« Lore

Episode 121: Uninvited Guest


Some threats to our safety and well-being are obvious and easy to spot from a mile away. Over the course of history, people have become very skilled at looking for danger and avoiding it. But some threats are more difficult to spot—and once they strike, the results can be deadly.


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This is an unofficial transcript meant for reference. Accuracy is not guaranteed.
The autopsy began at eleven a m, but it didn't go according to plan the ground Students who had filled the medical theatre were there to learn what they could from the subject on the table. With the work turned out to be more complicated than the lecturers had expected For the longest time, the dead man's chest refused to give way to their scalpel blades. Finally, though, shortly before the lecture was scheduled to end one of the medical instructors managed to cut through the corpses abdomen, but when he did, he sighed with restoration. It was just one more example of the same condition they had seen so many times before us,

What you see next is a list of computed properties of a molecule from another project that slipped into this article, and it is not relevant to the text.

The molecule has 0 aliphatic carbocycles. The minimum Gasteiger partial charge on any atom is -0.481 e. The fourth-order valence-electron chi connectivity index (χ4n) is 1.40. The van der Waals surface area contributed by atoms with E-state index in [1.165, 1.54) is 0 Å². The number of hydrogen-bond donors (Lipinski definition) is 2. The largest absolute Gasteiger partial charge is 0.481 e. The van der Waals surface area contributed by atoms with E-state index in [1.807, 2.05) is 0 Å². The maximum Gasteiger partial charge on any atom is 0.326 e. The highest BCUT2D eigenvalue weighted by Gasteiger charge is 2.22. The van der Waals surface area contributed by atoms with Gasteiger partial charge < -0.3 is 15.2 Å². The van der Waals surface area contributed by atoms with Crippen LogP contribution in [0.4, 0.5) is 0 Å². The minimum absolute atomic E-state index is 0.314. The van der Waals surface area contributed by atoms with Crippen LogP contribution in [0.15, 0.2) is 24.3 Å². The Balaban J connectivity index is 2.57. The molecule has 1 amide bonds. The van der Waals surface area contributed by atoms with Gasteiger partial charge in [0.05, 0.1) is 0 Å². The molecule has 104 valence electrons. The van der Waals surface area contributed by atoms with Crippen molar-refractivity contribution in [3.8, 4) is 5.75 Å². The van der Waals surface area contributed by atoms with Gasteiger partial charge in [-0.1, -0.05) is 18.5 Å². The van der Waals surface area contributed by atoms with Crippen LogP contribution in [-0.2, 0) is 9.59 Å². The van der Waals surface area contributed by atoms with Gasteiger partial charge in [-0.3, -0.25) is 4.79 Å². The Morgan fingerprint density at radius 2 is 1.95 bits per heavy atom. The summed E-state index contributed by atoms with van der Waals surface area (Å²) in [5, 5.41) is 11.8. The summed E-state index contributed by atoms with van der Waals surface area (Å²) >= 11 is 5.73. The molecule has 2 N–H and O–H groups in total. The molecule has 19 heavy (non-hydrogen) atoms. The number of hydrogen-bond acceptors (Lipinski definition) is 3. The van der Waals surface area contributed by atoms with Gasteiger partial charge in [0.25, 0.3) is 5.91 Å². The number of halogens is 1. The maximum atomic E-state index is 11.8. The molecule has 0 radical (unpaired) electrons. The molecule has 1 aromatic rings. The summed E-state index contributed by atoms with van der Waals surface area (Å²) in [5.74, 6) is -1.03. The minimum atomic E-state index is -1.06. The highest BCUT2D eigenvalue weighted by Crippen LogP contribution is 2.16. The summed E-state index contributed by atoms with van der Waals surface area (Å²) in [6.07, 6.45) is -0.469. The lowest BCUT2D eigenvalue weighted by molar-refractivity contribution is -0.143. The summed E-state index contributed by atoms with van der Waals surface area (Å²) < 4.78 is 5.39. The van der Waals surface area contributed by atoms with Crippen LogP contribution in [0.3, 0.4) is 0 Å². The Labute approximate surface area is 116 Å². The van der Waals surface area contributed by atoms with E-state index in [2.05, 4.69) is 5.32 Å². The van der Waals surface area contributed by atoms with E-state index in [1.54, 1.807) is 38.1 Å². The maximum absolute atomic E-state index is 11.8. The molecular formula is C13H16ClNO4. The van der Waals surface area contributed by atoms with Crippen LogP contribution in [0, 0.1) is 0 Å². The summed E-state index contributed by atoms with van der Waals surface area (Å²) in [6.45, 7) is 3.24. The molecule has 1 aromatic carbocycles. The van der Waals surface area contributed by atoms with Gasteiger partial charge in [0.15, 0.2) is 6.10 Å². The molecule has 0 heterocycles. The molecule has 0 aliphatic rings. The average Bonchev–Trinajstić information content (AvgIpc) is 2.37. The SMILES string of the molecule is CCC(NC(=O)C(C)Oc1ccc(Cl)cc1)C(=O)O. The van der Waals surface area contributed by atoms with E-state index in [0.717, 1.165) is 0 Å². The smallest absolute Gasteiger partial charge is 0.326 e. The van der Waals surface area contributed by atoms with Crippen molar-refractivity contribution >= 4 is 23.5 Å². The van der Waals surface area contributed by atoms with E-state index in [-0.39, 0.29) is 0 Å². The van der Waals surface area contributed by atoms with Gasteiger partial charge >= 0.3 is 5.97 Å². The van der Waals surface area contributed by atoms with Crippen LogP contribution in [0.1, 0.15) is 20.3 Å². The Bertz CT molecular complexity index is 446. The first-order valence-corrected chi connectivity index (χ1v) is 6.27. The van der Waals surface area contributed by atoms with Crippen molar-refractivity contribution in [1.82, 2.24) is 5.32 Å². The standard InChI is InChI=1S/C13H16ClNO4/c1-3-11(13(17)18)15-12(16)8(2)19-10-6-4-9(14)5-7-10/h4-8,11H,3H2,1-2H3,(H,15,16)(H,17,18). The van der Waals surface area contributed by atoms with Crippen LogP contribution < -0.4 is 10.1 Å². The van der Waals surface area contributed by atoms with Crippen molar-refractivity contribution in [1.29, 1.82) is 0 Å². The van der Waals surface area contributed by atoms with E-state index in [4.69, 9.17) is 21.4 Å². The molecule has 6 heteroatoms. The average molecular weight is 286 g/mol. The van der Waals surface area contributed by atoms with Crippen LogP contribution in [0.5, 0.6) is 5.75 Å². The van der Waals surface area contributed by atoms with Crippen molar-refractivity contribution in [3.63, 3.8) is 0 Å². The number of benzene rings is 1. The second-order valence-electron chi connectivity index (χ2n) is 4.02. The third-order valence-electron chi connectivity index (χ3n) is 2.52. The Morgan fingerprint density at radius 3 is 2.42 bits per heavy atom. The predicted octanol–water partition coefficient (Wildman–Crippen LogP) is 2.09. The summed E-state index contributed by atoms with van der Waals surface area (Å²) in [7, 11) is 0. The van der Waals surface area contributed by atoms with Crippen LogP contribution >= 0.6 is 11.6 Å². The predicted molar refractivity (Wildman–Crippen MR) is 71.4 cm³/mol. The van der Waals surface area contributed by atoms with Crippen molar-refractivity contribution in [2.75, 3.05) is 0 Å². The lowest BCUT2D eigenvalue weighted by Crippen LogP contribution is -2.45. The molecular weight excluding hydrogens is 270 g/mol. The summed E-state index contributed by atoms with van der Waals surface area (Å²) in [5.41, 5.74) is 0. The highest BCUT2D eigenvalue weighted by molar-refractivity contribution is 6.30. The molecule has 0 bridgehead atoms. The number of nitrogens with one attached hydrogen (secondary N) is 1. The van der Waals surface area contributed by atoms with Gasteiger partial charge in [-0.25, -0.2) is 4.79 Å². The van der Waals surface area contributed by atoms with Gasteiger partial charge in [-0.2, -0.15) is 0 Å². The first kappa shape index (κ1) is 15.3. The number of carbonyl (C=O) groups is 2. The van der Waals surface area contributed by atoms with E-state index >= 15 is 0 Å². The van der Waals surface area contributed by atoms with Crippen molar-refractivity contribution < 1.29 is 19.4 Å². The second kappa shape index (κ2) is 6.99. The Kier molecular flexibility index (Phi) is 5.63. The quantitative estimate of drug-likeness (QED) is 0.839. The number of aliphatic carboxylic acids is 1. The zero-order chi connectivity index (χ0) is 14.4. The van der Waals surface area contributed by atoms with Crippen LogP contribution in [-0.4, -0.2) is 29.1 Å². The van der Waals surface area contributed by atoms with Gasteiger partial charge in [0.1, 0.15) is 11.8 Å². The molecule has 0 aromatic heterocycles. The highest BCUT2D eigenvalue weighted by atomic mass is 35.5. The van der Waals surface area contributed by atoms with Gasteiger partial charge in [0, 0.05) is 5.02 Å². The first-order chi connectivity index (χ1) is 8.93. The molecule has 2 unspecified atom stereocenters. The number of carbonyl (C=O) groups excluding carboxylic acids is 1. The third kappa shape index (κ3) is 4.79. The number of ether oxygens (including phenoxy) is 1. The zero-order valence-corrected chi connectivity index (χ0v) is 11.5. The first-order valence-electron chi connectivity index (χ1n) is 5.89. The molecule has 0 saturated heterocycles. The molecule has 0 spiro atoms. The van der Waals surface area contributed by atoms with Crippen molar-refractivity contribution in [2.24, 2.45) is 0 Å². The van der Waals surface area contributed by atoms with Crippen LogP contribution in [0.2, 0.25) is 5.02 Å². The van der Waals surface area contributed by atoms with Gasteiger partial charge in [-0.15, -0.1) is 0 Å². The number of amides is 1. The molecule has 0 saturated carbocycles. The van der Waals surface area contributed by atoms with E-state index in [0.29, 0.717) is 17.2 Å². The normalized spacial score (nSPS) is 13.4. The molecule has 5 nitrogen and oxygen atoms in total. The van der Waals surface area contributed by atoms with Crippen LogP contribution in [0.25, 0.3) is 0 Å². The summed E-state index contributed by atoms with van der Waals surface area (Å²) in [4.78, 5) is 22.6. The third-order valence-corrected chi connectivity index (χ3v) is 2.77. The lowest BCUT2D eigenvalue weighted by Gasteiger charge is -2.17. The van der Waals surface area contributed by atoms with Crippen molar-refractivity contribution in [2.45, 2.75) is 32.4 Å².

the diaphragm. The classroom emptied All of the students had decided that lunch was a better use of their time and migrated out of the room, but when the theater was empty, one student silently crept back inside. His name was James, just like all the other students he attended, Saint Bartholemy Use in London, because he wished to become a physician, but he was also a bit more curious than most of them sneaking down to the corpse on the table. He carefully took a sample of the infected tissue that his instructor had called sandy diaphragm, then pulling out a hand lens. He gave the sample a closer look and then caught his breath. There was more to the tissue sample than.